FWC Recovers Thousands of Stolen Artifacts

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posted on Mar, 1 2013 @ 09:39 AM
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FWC Recovers Thousands of Stolen Artifacts


www.wctv.tv

Tallahassee, FL - The Florida Department of State and the Florida Fish and Wildlife Conservation Commission (FWC) says they've recovered thousands of pieces of stolen arrowheads, tools and other historical artifacts in what they're calling one of the largest busts of its kind.

FWC says those arrests led to the confiscation of thousands of artifacts totaling roughly $2 million dollars.

"This looting incident didn't just take artifacts out of the ground. it took history away from this generation and future generations of Florida,"
(visit the link for the full news article)




posted on Mar, 1 2013 @ 09:39 AM
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Looting? They are calling picking up an arrowhead out of a river "looting". Don't let them fool you, this is not one of the biggest busts of its kind ever.

It IS the biggest bust of this kind EVER.

and they're not done! There are still 20+ more people of interest, yesterday they hit Florida, today or tomorrow they will hit Georgia.

It is next to impossible to obtain a permit to even surface collect off of state property. There are countless archeological studies that went nowhere because plantation owners won't even let professional archeologists on they're property, mustless dig.

This is an outrage! I knew a couple of these guys personally and they weren't all artifact dealers. A few of them would rent tables at every local artifact show and sell NOTHING. They were just showing people history! Unlike the museum in my town, which houses thousands of artifacts yet displays not a single one!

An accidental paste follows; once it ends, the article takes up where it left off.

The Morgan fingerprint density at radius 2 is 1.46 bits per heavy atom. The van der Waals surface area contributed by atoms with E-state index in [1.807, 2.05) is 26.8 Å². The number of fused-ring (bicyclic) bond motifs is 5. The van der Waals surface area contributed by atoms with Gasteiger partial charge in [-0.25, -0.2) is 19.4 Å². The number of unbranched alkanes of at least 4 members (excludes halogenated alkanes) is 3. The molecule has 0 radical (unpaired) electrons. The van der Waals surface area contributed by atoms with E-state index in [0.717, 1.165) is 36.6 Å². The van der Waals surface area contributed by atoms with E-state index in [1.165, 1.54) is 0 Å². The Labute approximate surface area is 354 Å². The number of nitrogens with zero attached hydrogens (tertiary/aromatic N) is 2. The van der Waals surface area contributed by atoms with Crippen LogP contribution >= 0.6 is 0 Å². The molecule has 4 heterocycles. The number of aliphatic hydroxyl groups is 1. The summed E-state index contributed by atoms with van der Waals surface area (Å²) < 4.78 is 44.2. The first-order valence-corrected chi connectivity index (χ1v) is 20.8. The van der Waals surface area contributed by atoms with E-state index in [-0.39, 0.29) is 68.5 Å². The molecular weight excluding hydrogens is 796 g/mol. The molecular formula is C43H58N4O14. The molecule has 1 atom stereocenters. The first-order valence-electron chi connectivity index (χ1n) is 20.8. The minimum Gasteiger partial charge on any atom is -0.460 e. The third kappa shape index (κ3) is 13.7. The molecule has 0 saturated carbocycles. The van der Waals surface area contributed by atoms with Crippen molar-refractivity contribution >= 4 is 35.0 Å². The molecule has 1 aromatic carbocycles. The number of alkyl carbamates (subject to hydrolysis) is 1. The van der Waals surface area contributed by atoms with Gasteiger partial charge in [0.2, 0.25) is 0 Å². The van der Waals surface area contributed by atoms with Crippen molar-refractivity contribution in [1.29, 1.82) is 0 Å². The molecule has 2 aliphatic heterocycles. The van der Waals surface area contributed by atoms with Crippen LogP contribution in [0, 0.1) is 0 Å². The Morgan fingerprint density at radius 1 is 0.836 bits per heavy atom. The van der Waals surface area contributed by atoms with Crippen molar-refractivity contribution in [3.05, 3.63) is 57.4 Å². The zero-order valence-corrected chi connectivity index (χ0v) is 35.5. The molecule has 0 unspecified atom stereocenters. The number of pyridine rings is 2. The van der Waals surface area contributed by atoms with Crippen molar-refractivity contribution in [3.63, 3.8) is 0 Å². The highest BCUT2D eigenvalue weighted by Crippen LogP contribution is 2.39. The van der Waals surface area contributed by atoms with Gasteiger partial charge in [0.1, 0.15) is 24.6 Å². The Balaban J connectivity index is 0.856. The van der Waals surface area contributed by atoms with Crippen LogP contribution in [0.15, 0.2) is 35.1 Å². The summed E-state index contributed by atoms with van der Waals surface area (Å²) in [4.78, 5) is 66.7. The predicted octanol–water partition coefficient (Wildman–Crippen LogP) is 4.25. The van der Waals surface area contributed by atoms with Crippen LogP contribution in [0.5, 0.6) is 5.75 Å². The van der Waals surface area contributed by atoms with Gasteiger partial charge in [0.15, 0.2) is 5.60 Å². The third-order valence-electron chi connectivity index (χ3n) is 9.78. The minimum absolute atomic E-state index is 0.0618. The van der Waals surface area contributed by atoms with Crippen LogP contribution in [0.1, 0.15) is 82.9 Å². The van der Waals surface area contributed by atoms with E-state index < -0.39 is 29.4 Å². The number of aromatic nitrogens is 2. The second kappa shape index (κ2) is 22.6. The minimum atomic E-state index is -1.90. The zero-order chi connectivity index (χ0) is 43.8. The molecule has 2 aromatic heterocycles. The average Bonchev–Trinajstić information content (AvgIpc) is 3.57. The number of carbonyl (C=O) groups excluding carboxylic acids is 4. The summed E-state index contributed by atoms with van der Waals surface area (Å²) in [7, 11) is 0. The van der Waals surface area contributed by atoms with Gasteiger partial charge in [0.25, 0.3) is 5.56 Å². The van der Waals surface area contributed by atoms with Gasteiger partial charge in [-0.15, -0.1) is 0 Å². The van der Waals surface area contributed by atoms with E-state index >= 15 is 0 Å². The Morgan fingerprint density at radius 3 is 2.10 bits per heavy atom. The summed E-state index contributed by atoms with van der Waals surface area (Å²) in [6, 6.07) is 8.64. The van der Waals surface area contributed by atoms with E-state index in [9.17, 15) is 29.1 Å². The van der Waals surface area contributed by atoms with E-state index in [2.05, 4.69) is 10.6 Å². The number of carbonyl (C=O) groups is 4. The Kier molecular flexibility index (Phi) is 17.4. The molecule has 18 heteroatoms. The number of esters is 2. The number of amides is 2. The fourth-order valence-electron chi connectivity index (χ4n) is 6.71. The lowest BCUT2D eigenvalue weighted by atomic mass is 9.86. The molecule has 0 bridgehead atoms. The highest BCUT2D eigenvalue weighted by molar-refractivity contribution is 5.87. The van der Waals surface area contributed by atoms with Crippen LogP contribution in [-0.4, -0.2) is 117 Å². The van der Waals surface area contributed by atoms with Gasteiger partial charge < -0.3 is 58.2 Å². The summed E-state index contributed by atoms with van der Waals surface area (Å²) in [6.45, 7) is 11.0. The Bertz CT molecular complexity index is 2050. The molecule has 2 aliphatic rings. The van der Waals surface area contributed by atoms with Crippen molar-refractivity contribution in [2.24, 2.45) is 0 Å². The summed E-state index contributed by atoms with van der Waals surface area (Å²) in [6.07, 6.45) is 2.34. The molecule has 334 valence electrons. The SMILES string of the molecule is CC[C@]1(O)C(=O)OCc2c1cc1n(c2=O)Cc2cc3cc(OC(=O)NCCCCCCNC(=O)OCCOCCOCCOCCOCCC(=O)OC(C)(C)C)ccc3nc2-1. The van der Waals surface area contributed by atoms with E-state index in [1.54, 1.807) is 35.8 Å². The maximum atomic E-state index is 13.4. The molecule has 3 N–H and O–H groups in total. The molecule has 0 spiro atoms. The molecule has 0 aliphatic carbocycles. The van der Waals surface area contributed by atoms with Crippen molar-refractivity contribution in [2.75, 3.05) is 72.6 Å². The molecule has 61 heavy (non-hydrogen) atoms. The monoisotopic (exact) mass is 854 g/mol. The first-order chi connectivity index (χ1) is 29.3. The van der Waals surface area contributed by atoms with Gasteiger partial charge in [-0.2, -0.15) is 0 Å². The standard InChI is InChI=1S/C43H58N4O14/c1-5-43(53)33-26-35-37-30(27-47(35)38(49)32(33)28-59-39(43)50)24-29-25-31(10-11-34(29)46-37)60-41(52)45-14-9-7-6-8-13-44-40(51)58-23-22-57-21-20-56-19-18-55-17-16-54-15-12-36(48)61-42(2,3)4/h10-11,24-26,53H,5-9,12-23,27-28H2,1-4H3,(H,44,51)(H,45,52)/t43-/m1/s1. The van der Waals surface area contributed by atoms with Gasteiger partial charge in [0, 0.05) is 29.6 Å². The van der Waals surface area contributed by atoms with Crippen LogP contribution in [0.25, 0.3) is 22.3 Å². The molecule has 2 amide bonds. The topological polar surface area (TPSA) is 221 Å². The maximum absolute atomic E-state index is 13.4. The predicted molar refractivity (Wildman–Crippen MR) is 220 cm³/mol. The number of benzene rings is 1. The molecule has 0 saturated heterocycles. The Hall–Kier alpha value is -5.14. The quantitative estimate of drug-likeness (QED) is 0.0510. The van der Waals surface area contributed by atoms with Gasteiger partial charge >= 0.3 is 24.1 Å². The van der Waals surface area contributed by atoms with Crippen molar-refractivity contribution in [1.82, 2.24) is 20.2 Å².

This is not a coordinated effort to "stop looting". This is a coordinated effort to STOP LEARNING!

TO HIDE HISTORY!

Some of these guys are being charged with hundreds of felonies, they will never get out of prison, and all they were doing was sharing history.

www.wctv.tv
(visit the link for the full news article)



posted on Mar, 1 2013 @ 09:52 AM
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Sad story.
Look through plowed fields here in PA, and you will find arrowheads. I think it is silly to send people to jail for this and waste law enforcement's time to bust someone for it. It isn't like they were looting a grave.



posted on Mar, 1 2013 @ 10:10 AM
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reply to post by butcherguy
 


Tons of people collect arrowheads/artifacts as a hobby. IMO its one of the best hobbies a person can have for lots of obvious reasons. This really makes me angry because 2 of the people busted so far ran major artifact websites. I go to those sites all the time and have learned so much from them. Now they'll be shut down..